By: Mary Fran Bontempo
I wrote this piece a number of years ago, but I like to rerun it around Father’s Day, because despite the fact that my dad has been gone for twenty years, I still miss him every day. This is for you, Dad, and Happy Father’s Day to all the wonderful dads out there.
My Father’s Hands
I remember my father’s hands.
They were perfect “man” hands, large, rectangular, just enough hair between the joints of the fingers. His nails were squared, always clean, neatly clipped, never bitten, with a clean edge. They were hands that did desk work, but also, on the weekends, yard work, home repairs, and, on every holiday, dinner dishes from large family meals. Mom cooked; Dad did the dishes.
He never wore a wedding ring; I don’t even know if he had one. One year, my mother gave him a pinkie ring with a tiger eye stone. It was the only jewelry I ever saw him wear. I always thought the term “pinkie ring” sounded foolish, effeminate, certainly not something a “man’s man” like my father would wear. But I remember how it looked on his hand, almost regal, as though it knew it would never find a more handsome hand, a more fitting one.
My father’s hands always inspired deep emotion in me. When I was little, it was often fear, because he did hit us sometimes, back when “spare the rod, spoil the child” was the childrearing advice given to most parents. As I got older, the fear was of a different sort, especially when his hands were “fixing” something around the house. If the repair of the day involved plumbing, those hands could be frightening indeed.
He would start early on a Saturday morning announcing, “I’m fixing the leak in the basement. The water will be off for about an hour.” My sister and I would begin to shriek and wail, “Mom, we’ve got to go out tonight! Can’t you just get a plumber?” Followed by, “Oh girls, don’t be ridiculous; your father will be done in a little while.”
Six hours, three trips to the hardware store, eighty-five swear words and two rolls of duct tape later, the water was still off and my sister and I were reduced to using “dry shampoo” and lots of talcum powder. Later that week, the plumber, observing the duct-taped pipes would say, “Your husband was fixing the pipes again, huh?” before undoing my father’s handiwork.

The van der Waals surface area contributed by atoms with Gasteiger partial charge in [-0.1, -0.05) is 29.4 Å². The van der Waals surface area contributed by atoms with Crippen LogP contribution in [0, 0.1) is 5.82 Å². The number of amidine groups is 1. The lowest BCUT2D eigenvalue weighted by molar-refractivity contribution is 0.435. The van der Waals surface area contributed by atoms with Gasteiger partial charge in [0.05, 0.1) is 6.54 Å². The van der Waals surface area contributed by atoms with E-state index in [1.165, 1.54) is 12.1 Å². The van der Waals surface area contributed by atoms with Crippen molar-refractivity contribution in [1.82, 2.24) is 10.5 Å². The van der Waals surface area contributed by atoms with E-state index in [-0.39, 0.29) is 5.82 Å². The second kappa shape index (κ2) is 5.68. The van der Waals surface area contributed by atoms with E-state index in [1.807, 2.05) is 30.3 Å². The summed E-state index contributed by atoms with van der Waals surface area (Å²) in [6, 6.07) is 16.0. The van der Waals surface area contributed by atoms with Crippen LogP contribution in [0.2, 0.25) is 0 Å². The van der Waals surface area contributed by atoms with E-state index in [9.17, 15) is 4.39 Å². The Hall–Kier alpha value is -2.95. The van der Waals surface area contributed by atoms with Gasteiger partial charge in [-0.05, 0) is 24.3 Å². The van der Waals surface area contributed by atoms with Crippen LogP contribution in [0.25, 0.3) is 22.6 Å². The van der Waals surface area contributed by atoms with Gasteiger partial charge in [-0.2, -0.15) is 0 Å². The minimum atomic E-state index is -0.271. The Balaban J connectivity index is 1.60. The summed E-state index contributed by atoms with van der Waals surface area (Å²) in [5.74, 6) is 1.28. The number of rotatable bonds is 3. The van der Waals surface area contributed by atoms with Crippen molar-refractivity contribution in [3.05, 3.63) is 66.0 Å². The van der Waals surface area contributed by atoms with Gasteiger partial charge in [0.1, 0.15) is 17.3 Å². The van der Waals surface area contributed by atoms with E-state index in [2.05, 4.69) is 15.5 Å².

After I left home for a husband and marriage, I didn’t see as much of my father’s hands. We lived in an apartment so there was nothing for him to “fix”. But when I would visit, he would insist on walking me to my car. He would take my elbow in his right hand and walk me, practically lifting me off of the sidewalk until I was deposited safely in the driver’s seat. I was always so annoyed by the time I got home; the ritual became in my mind, one last effort at controlling me, one final way of letting me know he was still in charge. I couldn’t seem to break completely free of those hands and I hated it.
When my children were born, my father’s hands became gentle, something I do not remember from my own childhood. His grandchildren had him completely befuddled, because they were not afraid of him. They laughed at him, and the ogre disappeared as he shrugged his shoulders and threw up his hands at these babies who found him amusing instead of frightening. He played ball with them, wrestled with them, still “man” things, but they enjoyed him and I enjoyed him then, too.
The last few months of his life, my father was again working with his hands, wallpapering the home in the suburbs he had just moved into with my mother. He was happy with the move; he had grown up outside of the city, but spent his married life raising his children in urban Northeast Philadelphia. For as long as I could remember, he longed to move and live in his own little “kingdom” in the suburbs. My mother, a city girl born and bred, felt as though she had been exiled to Siberia, even though their new house was only minutes from my own. My father once again dove in with both hands to fix something. Surely, a redecorated interior would make the move easier on my mother.
When he wasn’t inside wallpapering, he was outside in the huge yard, weeding, hammering, fixing the old fence, his hands always busy, even if they were covered with poison ivy. (Though he fancied himself a gardener, he didn’t know the difference between poison ivy and a grape vine, even if it were covered with fruit.) My father loved that house. He lived there for eight months, not nearly long enough.
When my father lay in the hospital, with no hope of recovery from a stroke he suffered just two weeks shy of his sixty-first birthday, I recall looking at his hands. How could these hands, which had insisted on inserting themselves into our lives, like it or not, be stilled? No more fixing, controlling, duct-taping, gardening, or playing with his grandchildren.
At my father’s viewing, my hands took over, shaking hundreds of other hands, occasionally reaching over to touch him, as though they needed another sense to confirm the reality, since my eyes would not believe what they saw. I don’t know if they use make-up on hands when preparing a body, but his hands still looked perfect, except that they were still, perfectly still.
My father has been gone for twenty years now, and I miss him every day. But mostly, I remember my father’s hands.
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